“Alternative Sovereignties: Decolonization Through Indigenous Vision and Struggle”
This conference was held at the University of Oregon, May 8-10, 2014.
To everyone who attended: thank you for making this an exciting and successful event! We look forward to seeing you at the follow-up conference, time and location TBA!
The concept of “sovereignty” as both an international political norm and expression of cultural distinctiveness and political autonomy is central to American Indian and First Nations discourse in the United States and Canada. Yet this language is often an imperfect reflection of the goals that tribal nations seek to pursue, suggesting rigid political and social boundaries around and within indigenous nations. This stands in stark contrast to political relationships based in tribal epistemologies that acknowledge social flexibility, interdependence, reciprocity and non-coercive, respectful relationships between and within national communities.
This conference will explore both “alternative sovereignties” and “alternatives to sovereignty” that might better meet the political, cultural and social aspirations of American Indian and First Nations communities. We are especially interested in the relationship between vision and struggle. “Vision” theorizes alternative forms of sovereignty that might better reflect the social and political goals of American Indian and First Nations. “Struggle” interrogates the rhetorical, representational and discursive strategies necessary to pursue these visions within adversarial cultural and political environments still defined by colonial power.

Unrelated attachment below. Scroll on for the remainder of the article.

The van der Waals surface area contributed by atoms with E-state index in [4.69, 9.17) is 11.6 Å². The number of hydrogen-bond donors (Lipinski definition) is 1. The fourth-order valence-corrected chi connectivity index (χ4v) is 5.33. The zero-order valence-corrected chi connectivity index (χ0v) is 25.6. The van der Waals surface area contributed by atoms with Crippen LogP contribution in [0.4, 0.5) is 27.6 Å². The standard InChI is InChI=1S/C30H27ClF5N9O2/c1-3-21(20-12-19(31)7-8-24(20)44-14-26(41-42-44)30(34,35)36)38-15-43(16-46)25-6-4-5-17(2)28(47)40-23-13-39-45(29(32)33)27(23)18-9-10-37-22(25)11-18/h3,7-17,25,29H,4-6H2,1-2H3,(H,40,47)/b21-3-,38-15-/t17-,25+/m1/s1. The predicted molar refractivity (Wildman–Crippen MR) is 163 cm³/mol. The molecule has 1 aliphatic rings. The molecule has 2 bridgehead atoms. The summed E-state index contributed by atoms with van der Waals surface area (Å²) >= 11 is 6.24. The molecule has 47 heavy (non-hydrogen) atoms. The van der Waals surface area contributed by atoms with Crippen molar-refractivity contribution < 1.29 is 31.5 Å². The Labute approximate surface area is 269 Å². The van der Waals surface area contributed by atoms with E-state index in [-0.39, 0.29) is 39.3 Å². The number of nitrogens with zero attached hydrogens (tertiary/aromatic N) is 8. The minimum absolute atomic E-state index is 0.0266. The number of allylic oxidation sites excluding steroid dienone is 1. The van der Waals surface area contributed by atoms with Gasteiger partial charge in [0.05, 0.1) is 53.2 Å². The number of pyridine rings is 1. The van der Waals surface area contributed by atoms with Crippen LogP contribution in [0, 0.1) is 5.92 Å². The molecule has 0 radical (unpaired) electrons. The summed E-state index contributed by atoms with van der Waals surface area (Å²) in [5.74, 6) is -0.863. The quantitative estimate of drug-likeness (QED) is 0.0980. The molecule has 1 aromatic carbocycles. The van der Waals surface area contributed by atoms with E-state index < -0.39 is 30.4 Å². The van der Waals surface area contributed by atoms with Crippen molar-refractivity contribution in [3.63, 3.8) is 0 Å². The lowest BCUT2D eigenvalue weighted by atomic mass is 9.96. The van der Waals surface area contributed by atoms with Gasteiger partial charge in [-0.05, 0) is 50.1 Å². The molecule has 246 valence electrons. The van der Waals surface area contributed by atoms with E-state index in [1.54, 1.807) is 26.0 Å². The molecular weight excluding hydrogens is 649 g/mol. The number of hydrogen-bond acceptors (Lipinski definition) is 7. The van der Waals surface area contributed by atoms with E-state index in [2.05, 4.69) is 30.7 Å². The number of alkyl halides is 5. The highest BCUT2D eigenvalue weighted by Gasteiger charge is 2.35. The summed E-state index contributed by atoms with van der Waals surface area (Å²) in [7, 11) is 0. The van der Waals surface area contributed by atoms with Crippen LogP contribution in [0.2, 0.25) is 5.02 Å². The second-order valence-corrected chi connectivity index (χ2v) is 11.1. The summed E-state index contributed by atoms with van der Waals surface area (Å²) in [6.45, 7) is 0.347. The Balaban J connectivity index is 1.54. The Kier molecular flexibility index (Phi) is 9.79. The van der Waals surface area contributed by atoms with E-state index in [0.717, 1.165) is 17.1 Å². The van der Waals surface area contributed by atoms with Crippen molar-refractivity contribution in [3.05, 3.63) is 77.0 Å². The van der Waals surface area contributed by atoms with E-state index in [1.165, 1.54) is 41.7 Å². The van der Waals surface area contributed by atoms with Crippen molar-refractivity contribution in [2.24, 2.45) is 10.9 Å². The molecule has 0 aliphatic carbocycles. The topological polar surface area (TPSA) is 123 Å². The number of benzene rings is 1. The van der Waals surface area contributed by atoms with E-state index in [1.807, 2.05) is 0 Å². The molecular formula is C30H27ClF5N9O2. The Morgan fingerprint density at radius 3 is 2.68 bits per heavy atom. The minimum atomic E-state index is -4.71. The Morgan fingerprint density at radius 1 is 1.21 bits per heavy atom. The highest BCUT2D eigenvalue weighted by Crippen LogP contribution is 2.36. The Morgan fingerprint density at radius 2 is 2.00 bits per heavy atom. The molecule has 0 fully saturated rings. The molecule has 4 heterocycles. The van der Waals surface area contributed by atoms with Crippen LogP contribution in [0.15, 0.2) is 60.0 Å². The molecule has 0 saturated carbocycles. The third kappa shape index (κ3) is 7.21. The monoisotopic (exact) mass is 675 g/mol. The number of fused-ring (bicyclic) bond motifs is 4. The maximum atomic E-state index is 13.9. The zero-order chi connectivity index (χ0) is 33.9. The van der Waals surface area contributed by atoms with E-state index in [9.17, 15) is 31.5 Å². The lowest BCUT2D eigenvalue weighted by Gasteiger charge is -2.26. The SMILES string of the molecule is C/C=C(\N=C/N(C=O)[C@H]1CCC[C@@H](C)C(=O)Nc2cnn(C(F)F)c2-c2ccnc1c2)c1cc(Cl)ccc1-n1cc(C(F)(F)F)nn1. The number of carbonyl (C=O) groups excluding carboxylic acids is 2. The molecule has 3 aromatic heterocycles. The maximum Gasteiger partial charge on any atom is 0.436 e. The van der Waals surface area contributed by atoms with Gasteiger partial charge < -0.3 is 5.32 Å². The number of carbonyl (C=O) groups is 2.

Potential questions for investigation the following: What might visions of “alternative sovereignties” or “alternative to sovereignty” look like? What values, hopes and aspirations would they express? In what ways do such visions align or exist in tension with contemporary expressions of the nation, sovereignty, self-determination and human rights both in Indian Country and beyond? What forms of contemporary political and social struggle will best allow Native peoples to develop and advance tribal visions that might substantively revise or intervene in non-tribal fields of power and knowledge? Finally, what are the theoretical and practical relationships between “vision” and “struggle,” and what role does Indigenous cultural and intellectual production serve in advancing these efforts? Reflecting the interdisciplinarity of Native Studies, the conference is committed to conversation across historical periods and academic and institutional boundaries, including literature, law, philosophy, cultural studies, political science, education, anthropology, history and the arts.
For questions, please contact the conference organizers at firstname.lastname@example.org